« AnteriorContinuar »
disappointment of any of his creatures. cording to our own narrow and selfish sentiments, he ought to give us such things as are most desirable and pleasant in themselves: but instead of these, he gives us what is best for us under our present circumstances; because he looks farther than our own limited powers and disordered passions will suffer us to do. Our happiness is an object as desireable to our Maker as it is to ourselves: but we are too much in haste to judge rightly about it: we mistake our road, through an unhappy persuasion, that it is very easy to be found; that nature will direct us to it, as it does the brutes: but God treats us like what we are, rational men; and therefore gives us, not what is absolutely best in our present state, as being most pleasant, but what is best, when all our views and interests are considered together. We chuse many things, not for the sake of themselves but of their consequences: and shall we think that rule inconsistent either with the justice or wisdom of God, which common prudence obliges us to follow on many occasions?
II. They who have desired to make a right use of their life, have wisely considered it
as a journey: from which the following considerations naturally arise. That as every journey is undertaken for the sake of its end, common reason requires that it should be a progress; that no time should be thrown away in unnecessary excursions, for the sake of such objects as have no relation to the purpose we are upon. A man upon a journey ought to be satisfied, and every reasonable person is satisfied, if he does not find all things as regular and convenient as in his own dwelling: if there is less sunshine than he could wish for while he is travelling; if his meat is less pleasant and his rest less quiet than at home: for he that enters upon a journey exposes himself of course to such inconveniences, and is not surprised if he meets with them. All these things serve to endear his own habitation, and make him in haste to accomplish his business, that he may have some right to enjoy it at his
III. Others have considered human life as a state of banishment: and this representation of it will take away much of our eagerness after its enjoyments. If the mind is tender and sensible, it will take but little pleasure in the possession of those things, with which
it would be highly entertained, if it were at peace in its native land. While it is sighing for what is distant, it can have no relish for what is present. When the children of Israel were led away into captivity, and spent their days by the waters of Babylon, and the trees that adorned their banks; others might have been delighted with the prospect, but they could only sit down and weep. The remembrance of Sion was always uppermost in their minds: so that while their Assyrian companions were full of mirth and music, probably on some occasion of public rejoicing, or some religious festival, and required them to join in it with one of the songs of their own country, they could only reflect with sorrow and bitterness, how improper it was to join with idolaters in their worship, to intermix melody with their heaviness, and to sing the Lord's song in a strange land; that song, with which their hearts had been delighted, while their eyes were also dazzled with the splendors of their own Temple, and their Nation happy in that favour of God, which they knew not how to value till they had lost it.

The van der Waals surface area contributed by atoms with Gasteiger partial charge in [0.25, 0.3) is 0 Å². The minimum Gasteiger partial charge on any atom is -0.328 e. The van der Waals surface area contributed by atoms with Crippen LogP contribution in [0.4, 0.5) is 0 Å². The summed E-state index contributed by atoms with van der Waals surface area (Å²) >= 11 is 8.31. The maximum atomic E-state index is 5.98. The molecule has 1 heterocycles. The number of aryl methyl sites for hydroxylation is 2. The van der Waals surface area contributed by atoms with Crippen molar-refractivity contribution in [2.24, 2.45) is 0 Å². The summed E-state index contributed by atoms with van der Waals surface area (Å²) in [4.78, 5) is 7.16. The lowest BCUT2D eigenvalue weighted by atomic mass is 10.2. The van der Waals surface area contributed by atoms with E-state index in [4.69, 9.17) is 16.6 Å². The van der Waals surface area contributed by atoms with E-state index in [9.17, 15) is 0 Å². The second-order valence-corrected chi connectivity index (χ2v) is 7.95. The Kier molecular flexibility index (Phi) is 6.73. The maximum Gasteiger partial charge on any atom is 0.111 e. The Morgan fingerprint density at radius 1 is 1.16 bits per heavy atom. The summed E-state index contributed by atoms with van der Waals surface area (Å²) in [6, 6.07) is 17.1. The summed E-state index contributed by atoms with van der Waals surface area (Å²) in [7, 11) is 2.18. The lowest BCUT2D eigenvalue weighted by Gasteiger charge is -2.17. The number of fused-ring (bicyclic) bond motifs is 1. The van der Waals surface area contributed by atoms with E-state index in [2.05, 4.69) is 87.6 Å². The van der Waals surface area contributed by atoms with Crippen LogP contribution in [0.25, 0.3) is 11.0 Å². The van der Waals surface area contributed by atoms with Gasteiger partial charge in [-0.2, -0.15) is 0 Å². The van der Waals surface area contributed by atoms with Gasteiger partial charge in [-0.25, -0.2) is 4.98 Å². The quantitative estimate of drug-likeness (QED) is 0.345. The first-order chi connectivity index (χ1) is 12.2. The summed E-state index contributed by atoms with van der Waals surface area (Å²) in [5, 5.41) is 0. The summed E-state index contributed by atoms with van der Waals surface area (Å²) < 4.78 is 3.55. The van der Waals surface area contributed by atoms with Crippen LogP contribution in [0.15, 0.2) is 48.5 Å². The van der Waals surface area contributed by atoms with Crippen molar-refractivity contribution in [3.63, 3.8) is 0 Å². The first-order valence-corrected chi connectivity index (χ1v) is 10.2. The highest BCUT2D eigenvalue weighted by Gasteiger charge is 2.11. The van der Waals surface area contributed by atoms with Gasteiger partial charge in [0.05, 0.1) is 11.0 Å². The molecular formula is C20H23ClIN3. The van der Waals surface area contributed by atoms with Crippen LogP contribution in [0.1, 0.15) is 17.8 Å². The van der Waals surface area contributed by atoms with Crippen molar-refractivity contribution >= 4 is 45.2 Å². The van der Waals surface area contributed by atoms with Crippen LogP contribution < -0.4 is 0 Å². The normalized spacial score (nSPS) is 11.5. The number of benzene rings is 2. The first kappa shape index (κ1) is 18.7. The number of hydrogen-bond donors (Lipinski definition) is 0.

IV. But if we remember that Death is the penalty of disobedience, Life will appear to
us under a still farther disadvantage; and our passage through it will be the journey of a condemned criminal from the jail to the gibbet. When a man is taken out of prison, and led forth to his execution, though he may be carried to it by the farthest way, the terrors of his mind are not lessened by so inconsiderable a relief; the fatal spot is present to his imagination from the first to the last step of his journey.
Though his limbs are in their full strength, his eyesight perfect, his respiration sound, his appetite good; yet this one consideration takes up all his attention, that he is upon the road to his Death. If we were to hear a person under these circumstances talking about indifferent subjects, or laughing and jesting; or if we should see him anxious about the colour of his clothes, or attempting to drown h's senses in strong liquor; we should be shocked at the impropriety, and lament that the poor infatuated wretch was so insensible of his condition. Our conduct would surely be better than it is on many occasions, and our appetite for dissipation would be checked, if we had the sense to remember daily that this is our own case! that Life is the road to Death, and that every step we take brings
us nearer to it: that our vanity and attention to pleasure, is so far from being an argument of our sense and spirit, that it is in fact a strong proof of our stupidity; that it is all no better than the amusement of a condemned criminal
forgetful of his execution. This may pass for a gloomy consideration, a sort of doctrine which will hardly be received: it disagrees so much with the passions and prejudices of men, that we are apt to reject it with scorn, as invective and not representation. Such is the way of the world! there hath always been too much room for that reflection of MosesOh that they were wise, that they understood this, that they would consider their latter end!
V. The wisdom of God saw how necessary it was to keep his servants attentive to the condition of their tenure here upon earth; and therefore his providence threw them into an unsettled way of life, whence they might with certainty collect, that this world was not to be the object of their affections; that earthly happiness was not proposed to them as the reward of their faith, and that they ought to look forward to another Life for the proper place of their abode. The greatest favourites of heaven, were of all men the